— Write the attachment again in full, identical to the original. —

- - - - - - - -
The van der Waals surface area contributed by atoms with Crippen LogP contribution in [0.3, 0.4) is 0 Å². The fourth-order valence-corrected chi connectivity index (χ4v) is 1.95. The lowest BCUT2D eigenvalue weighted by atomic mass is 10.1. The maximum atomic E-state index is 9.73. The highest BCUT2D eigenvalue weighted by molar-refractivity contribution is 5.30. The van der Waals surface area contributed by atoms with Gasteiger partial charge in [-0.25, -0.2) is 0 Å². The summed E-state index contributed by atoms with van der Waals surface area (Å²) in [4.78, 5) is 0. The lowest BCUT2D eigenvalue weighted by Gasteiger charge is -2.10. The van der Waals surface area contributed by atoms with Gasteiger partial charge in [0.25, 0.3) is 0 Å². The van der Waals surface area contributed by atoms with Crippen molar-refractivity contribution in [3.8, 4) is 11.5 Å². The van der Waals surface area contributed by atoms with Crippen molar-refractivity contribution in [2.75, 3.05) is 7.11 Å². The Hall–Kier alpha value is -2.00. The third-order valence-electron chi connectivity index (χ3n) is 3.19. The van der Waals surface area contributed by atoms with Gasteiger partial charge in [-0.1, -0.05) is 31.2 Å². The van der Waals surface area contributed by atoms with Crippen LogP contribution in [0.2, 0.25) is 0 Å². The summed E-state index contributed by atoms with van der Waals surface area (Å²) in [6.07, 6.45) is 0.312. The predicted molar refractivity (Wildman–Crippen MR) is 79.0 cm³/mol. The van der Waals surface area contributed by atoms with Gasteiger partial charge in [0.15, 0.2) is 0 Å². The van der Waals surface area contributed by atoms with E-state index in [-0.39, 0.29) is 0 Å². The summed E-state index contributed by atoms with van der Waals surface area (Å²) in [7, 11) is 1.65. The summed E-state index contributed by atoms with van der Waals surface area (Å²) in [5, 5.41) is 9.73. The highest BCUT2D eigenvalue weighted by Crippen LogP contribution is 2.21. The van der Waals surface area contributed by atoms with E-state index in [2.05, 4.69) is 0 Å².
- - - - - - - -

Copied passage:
The van der Waals surface area contributed by atoms with Crippen LogP contribution in [0.3, 0.4) is 0 Å². The fourth-order valence-corrected chi connectivity index (χ4v) is 1.95. The lowest BCUT2D eigenvalue weighted by atomic mass is 10.1. The maximum atomic E-state index is 9.73. The highest BCUT2D eigenvalue weighted by molar-refractivity contribution is 5.30. The van der Waals surface area contributed by atoms with Gasteiger partial charge in [-0.25, -0.2) is 0 Å². The summed E-state index contributed by atoms with van der Waals surface area (Å²) in [4.78, 5) is 0. The lowest BCUT2D eigenvalue weighted by Gasteiger charge is -2.10. The van der Waals surface area contributed by atoms with Gasteiger partial charge in [0.25, 0.3) is 0 Å². The van der Waals surface area contributed by atoms with Crippen molar-refractivity contribution in [3.8, 4) is 11.5 Å². The van der Waals surface area contributed by atoms with Crippen molar-refractivity contribution in [2.75, 3.05) is 7.11 Å². The Hall–Kier alpha value is -2.00. The third-order valence-electron chi connectivity index (χ3n) is 3.19. The van der Waals surface area contributed by atoms with Gasteiger partial charge in [-0.1, -0.05) is 31.2 Å². The van der Waals surface area contributed by atoms with Crippen LogP contribution in [0.2, 0.25) is 0 Å². The summed E-state index contributed by atoms with van der Waals surface area (Å²) in [6.07, 6.45) is 0.312. The predicted molar refractivity (Wildman–Crippen MR) is 79.0 cm³/mol. The van der Waals surface area contributed by atoms with Gasteiger partial charge in [0.15, 0.2) is 0 Å². The van der Waals surface area contributed by atoms with E-state index in [-0.39, 0.29) is 0 Å². The summed E-state index contributed by atoms with van der Waals surface area (Å²) in [7, 11) is 1.65. The summed E-state index contributed by atoms with van der Waals surface area (Å²) in [5, 5.41) is 9.73. The highest BCUT2D eigenvalue weighted by Crippen LogP contribution is 2.21. The van der Waals surface area contributed by atoms with E-state index in [2.05, 4.69) is 0 Å².